Free-Reprint Article Written by: Jenna Glatzer
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Article Title: Making A Difference
Article Author: Jenna Glatzer
Article Copyright: 2004
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Making A Difference
Copyright � 2004 Jenna Glatzer
Author of "Make a Real Living as a Freelance Writer"
I watched Awakenings for the millionth time the other night.
Great movie, but it wound up depressing me for more than the
obvious reasons. At the end of it all, I was left with the
sinking feeling that I wasn�t doing anything important with my
In the movie, Dr. Sayer finds a drug that helps catatonic
patients regain their awareness of life. Although the drug�s
effects aren�t permanent, he gives them their lives back for
a few months. He gave hope to families, friends, and everyone
who suffers from mental illnesses.
And what have I done lately?
I�m just a writer. I write articles for magazines. I�ve never
saved anyone�s life or performed any miracles.
What troubled me most is that, in the film, Dr. Sayer didn�t
want to work with patients. He was a researcher, and that�s
all he wanted to be. But he was needed elsewhere, so he did
what he had to do, and that�s where he made all the difference.
It occurred to me that I am smart enough to be a doctor, a
scientist, a researcher, a surgeon... I never wanted to be any
of these things. In fact, the thought of any of them turns my
stomach. But what if I�m robbing the world of the potential
cure for cancer? What if, in my studies, I might have ended
the AIDS epidemic, or wiped out Parkinson�s disease?
If Dr. Sayer hadn�t answered that call-- if he had stayed in his
lab and continued doing what he �wanted� to do, that miraculous
summer would never have happened. Maybe I was being selfish by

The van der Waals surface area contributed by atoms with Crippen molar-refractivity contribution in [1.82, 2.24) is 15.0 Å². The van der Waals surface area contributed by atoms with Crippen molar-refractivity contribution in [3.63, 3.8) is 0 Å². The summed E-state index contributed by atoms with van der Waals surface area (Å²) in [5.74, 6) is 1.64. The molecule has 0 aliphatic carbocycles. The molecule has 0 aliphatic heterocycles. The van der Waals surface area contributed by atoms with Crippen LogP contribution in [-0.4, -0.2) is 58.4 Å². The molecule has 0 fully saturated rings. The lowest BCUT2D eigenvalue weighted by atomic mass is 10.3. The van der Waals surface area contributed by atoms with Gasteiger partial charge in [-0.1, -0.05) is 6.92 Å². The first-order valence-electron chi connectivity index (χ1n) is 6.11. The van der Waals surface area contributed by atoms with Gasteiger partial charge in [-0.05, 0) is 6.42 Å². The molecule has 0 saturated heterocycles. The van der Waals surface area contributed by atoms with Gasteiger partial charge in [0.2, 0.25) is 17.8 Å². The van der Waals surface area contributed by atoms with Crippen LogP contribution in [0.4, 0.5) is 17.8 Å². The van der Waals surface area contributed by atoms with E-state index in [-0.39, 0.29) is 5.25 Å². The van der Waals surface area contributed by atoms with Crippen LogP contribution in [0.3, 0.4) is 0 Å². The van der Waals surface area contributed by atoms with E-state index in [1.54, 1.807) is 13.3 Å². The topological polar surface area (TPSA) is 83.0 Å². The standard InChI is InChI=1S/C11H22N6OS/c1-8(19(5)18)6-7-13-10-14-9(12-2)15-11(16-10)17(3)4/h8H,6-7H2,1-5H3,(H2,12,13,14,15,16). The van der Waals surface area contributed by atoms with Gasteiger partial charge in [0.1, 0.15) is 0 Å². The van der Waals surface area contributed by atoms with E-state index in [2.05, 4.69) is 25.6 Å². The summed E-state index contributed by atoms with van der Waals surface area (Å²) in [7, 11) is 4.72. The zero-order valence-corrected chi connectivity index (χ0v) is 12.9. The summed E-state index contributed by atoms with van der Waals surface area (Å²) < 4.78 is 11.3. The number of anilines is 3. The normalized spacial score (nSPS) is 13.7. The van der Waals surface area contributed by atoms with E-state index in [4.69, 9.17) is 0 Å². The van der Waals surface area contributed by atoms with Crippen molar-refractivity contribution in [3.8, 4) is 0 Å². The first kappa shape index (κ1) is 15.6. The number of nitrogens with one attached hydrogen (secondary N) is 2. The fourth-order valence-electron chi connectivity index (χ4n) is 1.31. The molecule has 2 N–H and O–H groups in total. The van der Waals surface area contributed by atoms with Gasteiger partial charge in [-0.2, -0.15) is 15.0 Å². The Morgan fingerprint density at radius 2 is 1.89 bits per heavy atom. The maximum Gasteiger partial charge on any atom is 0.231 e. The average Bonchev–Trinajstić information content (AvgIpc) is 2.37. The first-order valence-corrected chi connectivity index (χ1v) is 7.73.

writing. Maybe I was supposed to be doing something that would
make a difference in the world. Improving conditions in South
Africa. Finding water on the moon. Disarming nuclear weapons.
And then I had a thought that finally let me sleep: I would
never have known about Dr. Sayer if it weren�t for Steven
And Steven would never have known about Dr. Sayer if it weren�t
for Oliver Sacks, who wrote the book. And Oliver probably
wouldn�t have known about him if a journalist hadn�t reported
All of those people made a difference in my life. They brought
the message to my living room. They told me what Dr. Sayer was
doing. They taught me an important lesson about hope and
determination and never giving up on people. They inspired me,
and undoubtedly, countless others.
If no one reported important medical findings, doctors would be
in the dark. Thanks to journalists, an isolated scientist in
Wyoming who�s been working on isolating a breast cancer gene can
learn that a team in New Jersey has just found the exact link he
needs to connect the pieces in his puzzle. A dying man can find
out about an experimental drug study that might save his life.
And, speaking of medical findings, someone had to write all
those textbooks that were the basis of doctors� learning.
Someone had to translate confusing research into language that
medical students could study, interpret, and improve upon.
Someone like me, or you.
Writing may be a more humble form of making a difference, but
it is possibly the most important piece of the puzzle.
You know the saying �if you don�t learn from history, you�re
bound to repeat it�? Well, how is anyone supposed to learn
from history if someone doesn�t write about it? All of these
traditions that have been passed down from generation to
generation... all of the lessons we�ve learned... word-of-mouth
would never have sufficed. No, today, we search for records
of the earliest writers. When someone uncovers an ancient